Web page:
CJEU: Amazon open to liability over fake Christian Louboutin ads
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CJEU: Amazon open to liability over fake Christian Louboutin ads


Consumers could be misled into thinking counterfeit shoes were sold by Amazon itself, the court ruled yesterday

Amazon can be held liable over adverts for counterfeit Christian Louboutin shoes sold by third parties on the platform, the Court of Justice of the EU ruled yesterday, December 22.

The decision is a major boost to the French shoemaker in its trademark lawsuits against Amazon in Belgium and Luxembourg.

Louboutin claimed that Amazon infringed its rights by displaying adverts for counterfeit shoes, which copied its trademarked red sole.

The CJEU found yesterday that such adverts could give users the impression that the counterfeit shoes were sold by Amazon itself.

The Luxembourg District Court and Brussels Companies Court had made referrals to the CJEU over the issue.

Both courts can now resume proceedings to determine whether there was any confusion as a result of the adverts and if Amazon should be held liable.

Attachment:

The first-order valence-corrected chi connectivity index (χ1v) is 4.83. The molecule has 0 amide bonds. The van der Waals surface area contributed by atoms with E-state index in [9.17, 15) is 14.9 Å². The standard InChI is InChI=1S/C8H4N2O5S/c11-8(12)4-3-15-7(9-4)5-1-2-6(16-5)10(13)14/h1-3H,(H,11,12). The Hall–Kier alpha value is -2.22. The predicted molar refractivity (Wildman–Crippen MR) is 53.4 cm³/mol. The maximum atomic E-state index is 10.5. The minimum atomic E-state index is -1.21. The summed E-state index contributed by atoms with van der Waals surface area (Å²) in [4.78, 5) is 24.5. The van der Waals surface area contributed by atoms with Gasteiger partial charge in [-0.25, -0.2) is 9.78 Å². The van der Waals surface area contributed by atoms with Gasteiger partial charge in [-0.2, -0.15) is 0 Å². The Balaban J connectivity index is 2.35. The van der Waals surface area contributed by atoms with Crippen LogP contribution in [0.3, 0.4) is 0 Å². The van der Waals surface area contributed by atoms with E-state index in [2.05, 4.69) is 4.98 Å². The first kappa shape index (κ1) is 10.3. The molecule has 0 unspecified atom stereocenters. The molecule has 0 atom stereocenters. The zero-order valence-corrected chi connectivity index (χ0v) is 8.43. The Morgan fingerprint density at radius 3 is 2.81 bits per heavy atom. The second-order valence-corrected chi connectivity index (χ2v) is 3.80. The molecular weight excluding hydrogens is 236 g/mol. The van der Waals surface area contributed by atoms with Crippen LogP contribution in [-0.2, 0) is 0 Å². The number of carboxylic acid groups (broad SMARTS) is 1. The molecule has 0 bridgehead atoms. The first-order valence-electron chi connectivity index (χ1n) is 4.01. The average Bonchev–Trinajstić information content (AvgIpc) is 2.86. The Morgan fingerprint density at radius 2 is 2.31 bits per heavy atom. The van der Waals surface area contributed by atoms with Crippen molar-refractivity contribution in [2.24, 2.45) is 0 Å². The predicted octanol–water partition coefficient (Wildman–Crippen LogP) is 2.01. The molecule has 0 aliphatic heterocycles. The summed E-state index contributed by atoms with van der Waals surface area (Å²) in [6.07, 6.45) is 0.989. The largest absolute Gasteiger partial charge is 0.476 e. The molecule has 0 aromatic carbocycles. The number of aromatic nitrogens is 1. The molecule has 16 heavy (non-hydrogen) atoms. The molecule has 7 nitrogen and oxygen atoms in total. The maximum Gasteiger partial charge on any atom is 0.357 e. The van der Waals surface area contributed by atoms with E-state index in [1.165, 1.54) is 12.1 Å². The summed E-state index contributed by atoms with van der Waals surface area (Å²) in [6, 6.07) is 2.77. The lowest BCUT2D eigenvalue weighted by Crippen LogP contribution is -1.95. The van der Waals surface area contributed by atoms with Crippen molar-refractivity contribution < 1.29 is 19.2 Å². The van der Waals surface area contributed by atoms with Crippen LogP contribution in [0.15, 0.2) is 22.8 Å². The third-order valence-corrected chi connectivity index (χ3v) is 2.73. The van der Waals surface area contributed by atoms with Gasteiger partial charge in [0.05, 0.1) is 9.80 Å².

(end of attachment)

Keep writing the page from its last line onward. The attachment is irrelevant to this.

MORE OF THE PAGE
An Amazon spokesperson said: “We will study the court’s decision. Amazon makes it clear to customers who they are buying from when they are shopping in our stores by displaying seller information.”

Alexis Mourot, CEO at Christian Louboutin, said the decision was a victory for all brands defending their intellectual property.

“We have always been committed to protecting our creativity, our uniqueness, and to preserving the relationship of trust with our customers,” Mourot added.

Xavier Ragot, general counsel at Christian Louboutin, added that the decision was a victory in the fight against counterfeiting and would benefit all consumers looking for authentic goods.

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